Public Employee Immunity Challenge

by CalWatchdog Staff | July 16, 2010 8:46 am

JULY 16, 2010


Stacking the deck in favor of state employees, several bills currently working through the Senate would help public employees avoid future furloughs –- assuming the governor orders more.

On July 15 the Senate Appropriations Committee heard several bills — each representing different groups of state employees — that would protect state employees from facing cutbacks stemming from Executive Orders S-16-08 and S-13-09, which imposed mandatory furloughs on state civil service employees regardless of funding source and with limited exemptions.

According to the state’s personnel department, some departments like the California Highway Patrol and the Public Utilities Commission have already been exempt from the furlough program. But AB 2008, authored by Assemblyman Juan Arambula[1], I-Fresno, would go much further and exempt employees of the Franchise Tax Board and the State Board of Equalization from furloughs implemented by any executive order by the governor, or by any other action of a state agency, board or commission.

Then there’s AB 1215, authored by Assemblyman Hector De La Torre[2], D-Southgate. That bill protects any state civil service employees  employed in positions funded at least 95 percent by sources other than the general fund from furloughs.

According to an Assembly staff analysis, the State Controller’s Office says AB 1215 would result in exemptions for approximately 79,850 state civil service employees: 69,500 employees paid 100 percent from non-general fund monies, 3,985 Board of Equalization Employees and 6,365 Franchise Tax Board Employees.

Careful to use language covering every employed person in the state, AB 1765, authored by Jose Solorio[3], D-Santa Ana, prohibits the furloughing of state employees when the unemployment rate in California reaches or exceeds 8.5 percent, the employee’s position is at least 95% funded by the federal government, the employee “performs services that combat the states recession” and if the employee works for the California Unemployment Insurance Appeals Board or the Employment Development Department.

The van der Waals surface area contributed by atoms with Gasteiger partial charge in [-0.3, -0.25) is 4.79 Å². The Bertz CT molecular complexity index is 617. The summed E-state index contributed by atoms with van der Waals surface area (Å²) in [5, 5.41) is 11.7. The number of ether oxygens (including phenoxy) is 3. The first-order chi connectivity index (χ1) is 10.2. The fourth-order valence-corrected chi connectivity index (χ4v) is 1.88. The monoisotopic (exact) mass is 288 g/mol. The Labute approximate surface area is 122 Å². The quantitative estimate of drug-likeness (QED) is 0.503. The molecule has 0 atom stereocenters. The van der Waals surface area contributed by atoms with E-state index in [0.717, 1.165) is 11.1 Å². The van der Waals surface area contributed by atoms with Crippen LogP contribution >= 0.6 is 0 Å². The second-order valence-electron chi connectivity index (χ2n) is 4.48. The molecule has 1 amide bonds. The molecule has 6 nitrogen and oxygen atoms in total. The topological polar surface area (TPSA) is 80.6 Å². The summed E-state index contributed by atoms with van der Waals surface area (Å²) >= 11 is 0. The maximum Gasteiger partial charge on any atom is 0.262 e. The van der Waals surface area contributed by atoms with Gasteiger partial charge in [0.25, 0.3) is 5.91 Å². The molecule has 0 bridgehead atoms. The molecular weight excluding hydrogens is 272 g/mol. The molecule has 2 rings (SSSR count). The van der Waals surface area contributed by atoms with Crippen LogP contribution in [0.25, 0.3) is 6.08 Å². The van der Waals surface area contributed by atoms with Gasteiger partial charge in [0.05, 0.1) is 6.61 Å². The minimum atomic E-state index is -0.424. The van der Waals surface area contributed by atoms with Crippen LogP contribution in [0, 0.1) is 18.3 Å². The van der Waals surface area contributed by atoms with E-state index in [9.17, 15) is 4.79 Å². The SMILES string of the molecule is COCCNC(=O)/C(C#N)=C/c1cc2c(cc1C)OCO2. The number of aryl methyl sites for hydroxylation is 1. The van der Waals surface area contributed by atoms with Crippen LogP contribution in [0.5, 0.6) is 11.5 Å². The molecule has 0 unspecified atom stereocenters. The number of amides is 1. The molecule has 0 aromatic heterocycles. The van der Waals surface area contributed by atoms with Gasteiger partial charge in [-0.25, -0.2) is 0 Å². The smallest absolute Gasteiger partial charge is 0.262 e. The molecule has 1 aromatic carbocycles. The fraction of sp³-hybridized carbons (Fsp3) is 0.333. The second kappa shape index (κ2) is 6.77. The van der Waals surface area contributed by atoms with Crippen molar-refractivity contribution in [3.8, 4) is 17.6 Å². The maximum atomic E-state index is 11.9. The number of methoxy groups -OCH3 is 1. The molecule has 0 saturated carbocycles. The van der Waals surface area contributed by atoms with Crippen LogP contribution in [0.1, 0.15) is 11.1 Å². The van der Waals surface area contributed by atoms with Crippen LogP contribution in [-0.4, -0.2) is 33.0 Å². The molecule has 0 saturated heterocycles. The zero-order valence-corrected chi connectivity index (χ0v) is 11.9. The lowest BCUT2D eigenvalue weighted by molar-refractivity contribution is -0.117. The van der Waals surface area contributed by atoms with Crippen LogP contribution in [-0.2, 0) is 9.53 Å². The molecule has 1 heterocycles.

What’s more, the Assembly analysis found a reverse of “comp time” in place. Apparently, state employees have been allowed to accrue furlough days and use them like vacation days. Accrued furlough days have no cash value, and must be used within 24 months of the end of the furlough program, as well as before all other accrued vacation, sick and personal leave days.

AB 1651, also by De La Torre, says school employees and members of CalPERS who have been or are subject to mandatory furloughs receive the same amount of retirement service credit and final compensation value he or she would have received had the employee not been subject to the mandatory furlough. It also retroactively funds the retirement credits of employees back to July 1, 2008. Sponsors of the bill are the CSEA and AFL-CIO.

This would seem to defy California employment law, which states that all benefits are earned based upon actual hours worked. If employees work more or fewer hours, benefits are earned commensurately. The idea behind cutting back employee hours is to save the state money in salaries, as well as earned benefits. Pension benefits are covered under the federal Employee Retirement Income Security Act (ERISA), but accrual rates are still based on how part time or full time employment.

The state’s Department of Finance opposed AB 2008 as well as AB 1215, but “found no fiscal effect” on the state from AB 1651. Legislators on the Appropriations Committee did not question the DOF representative about the AB 1651 analysis.

The Appropriations Committee voted the bills out of the committee to the Senate floor to be heard in flagrante, where undoubtedly there will be plenty of heated political argument. Cal Watchdog will be at the Senate hearing and report on the status of the bills.

  1. Juan Arambula:
  2. Hector De La Torre:
  3. Jose Solorio:

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